Remember that March is National Nutrition Month (NNM) and eating more vegetables, whole grains, and healthier fat choices is part of how to best celebrate it.
Today’s blog will focus on a vegetarian dish that many people might enjoy having.
It contains tips on developing flavor in 10 Minutes-or-Less using a fun barley recipe that comes from an Executive Chef who originally hails from Switzerland, but has lived and worked in many parts of the globe in his career to date.
This Executive Chef’s blog site, as he puts it, is “All about gourmet food, country food, recipes and travel. Having fun cooking with some facts about products and techniques.” He really is a Country Gourmet Traveler!
NNM “Widget” (aka image code) courtesy of the Academy of Nutrition and Dietetics.
Barley image courtesy of Skorpio on Wikia.
See chef’s blog site for actual recipe images. Food Styling and photography ©2012 by Walter Butti, used with his permission.
Read on for the details of a recipe he kindly developed after receiving our request for his insight, as it includes a number of great tips for developing flavor in a short amount of time.
Walter is a Chef who simply loves to travel and among the various positions he has enjoyed, he has used his talents on one of the better cruise lines as an Executive Chef.
I had asked him about a barley recipe I had enjoyed while traveling on a cruise line where he was formerly affiliated. He was kind enough to whip up his own version and he has posted mouth watering photos of same, so I just had to share his creation with all of you!
Just so that you will understand, cruise line recipes for entrees will typically start at serving 100 portions of a given entree at dinner time. Often 2500 guests (give or take) are dining in total on a given evening selecting from a variety of entrees, so let’s just say the kitchen areas of a cruise ship can get pretty busy at times!
This Executive Chef kindly came up with a home size vegetarian recipe that still captures the type of flavor found in the original version served on board the cruise ship, but with his own culinary twist. I believe the original cruise line developed recipe was described as “Honey And Marjoram Braised Barley: With Brunoise Of Root Vegetables, Cherry Tomatoes, Drizzled Honey, And Marjoram-Infused Olive Oil.”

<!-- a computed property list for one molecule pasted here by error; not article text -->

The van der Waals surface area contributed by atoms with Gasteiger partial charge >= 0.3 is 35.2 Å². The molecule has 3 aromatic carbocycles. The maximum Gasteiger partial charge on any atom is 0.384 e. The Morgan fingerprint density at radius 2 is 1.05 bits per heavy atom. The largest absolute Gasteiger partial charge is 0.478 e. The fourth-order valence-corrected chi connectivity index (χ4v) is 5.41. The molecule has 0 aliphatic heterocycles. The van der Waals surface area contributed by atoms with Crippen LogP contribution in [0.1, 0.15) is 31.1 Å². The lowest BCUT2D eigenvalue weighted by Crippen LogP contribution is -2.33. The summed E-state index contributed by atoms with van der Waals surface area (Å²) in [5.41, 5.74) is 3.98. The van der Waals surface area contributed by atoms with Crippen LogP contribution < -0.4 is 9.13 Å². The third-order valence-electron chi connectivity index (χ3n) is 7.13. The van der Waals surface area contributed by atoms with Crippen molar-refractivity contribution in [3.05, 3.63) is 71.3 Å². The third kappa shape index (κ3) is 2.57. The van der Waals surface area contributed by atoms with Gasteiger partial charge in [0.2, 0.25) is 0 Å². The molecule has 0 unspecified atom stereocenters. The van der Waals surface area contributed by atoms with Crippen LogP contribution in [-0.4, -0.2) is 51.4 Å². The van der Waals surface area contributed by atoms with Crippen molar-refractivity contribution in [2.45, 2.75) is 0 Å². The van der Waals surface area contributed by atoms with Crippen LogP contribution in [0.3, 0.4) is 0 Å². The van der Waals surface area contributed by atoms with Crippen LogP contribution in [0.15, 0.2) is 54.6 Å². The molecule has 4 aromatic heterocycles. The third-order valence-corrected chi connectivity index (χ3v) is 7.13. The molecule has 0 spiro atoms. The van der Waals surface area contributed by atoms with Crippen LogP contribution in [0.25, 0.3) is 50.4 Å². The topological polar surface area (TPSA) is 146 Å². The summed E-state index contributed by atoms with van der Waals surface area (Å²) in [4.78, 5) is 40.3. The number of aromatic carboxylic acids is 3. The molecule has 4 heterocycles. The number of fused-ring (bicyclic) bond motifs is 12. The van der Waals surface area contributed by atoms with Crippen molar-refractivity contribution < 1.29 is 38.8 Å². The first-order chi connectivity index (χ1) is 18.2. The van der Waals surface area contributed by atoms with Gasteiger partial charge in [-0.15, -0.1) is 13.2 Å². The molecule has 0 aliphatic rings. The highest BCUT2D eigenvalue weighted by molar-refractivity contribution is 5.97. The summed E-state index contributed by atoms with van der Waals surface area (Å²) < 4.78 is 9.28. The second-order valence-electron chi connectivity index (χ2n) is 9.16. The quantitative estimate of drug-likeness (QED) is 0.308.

His recipe is for Honey Braised Barley and the
- first tip is that you can easily vary from a classical mirepoix (carrots, celery and onion) to a brunoise of carrots, celery and (red) sweet peppers and still enjoy the wonderful flavor that adding such vegetables can impart to a dish.
- a second tip is that using a lower sodium based vegetable stock will allow you to braise the barley until it is tender and flavorful.
- a third tip reflects the use of an oven roasted yellow pepper sauce plated on the side of the barley dish, along with a garnish of lovely edible flowers and micro herbs for both flavor and eye-appeal.
Personally, I like to use very little Extra Virgin Olive Oil (EVOO) when I pan saute onions and garlic, but that is probably going back to my own Italian cooking heritage.
One small aside, just in case anyone interested in this recipe also needs to consider the needs of others or themselves when it comes to either gluten sensitivity or celiac disease, they should be aware that barley, unfortunately, is not something anyone with gluten intolerance can consume.
Those who must avoid barley due to gluten sensitivity or celiac disease should also avoid malt, malt flavoring and malt vinegar since typically those are all usually also made from barley. Please see some of our other blog postings here or here for more details on gluten-free living.
The Whole Grains Council considers barley to be the fourth most popular grain in the world. You can read more about barley and see photos of various forms of barley at their website. Although pearl barley, which is the form of barley sold in most supermarkets, is technically not a whole grain, but rather a refined grain, it still may contain some bran and some beta-glucan fiber. Hulless barley, or hulled (aka dehulled) barley forms of barley are preferable to pearl barley they contain their bran and germ components. The soluble beta-glucan form of fiber found in barley has reportedly been associated with some health benefits including in some studies to reduce LDL-cholesterol, play a role in helping to control blood glucose levels, and assist with weight control efforts.
Our thanks go out to Walter for creating and sharing the recipe for this alternative entree dish. It’s perfect for NNM! Be sure to check out the recipe and the presentation.
Hopefully you’ll feel inspired to try something new this month yourself involving healthy grains you can tolerate, richly colored jewel tone vegetables that are chock full of antioxidants and other nutrients, and a bit of healthier, flavorful oil like EVOO! Enjoy!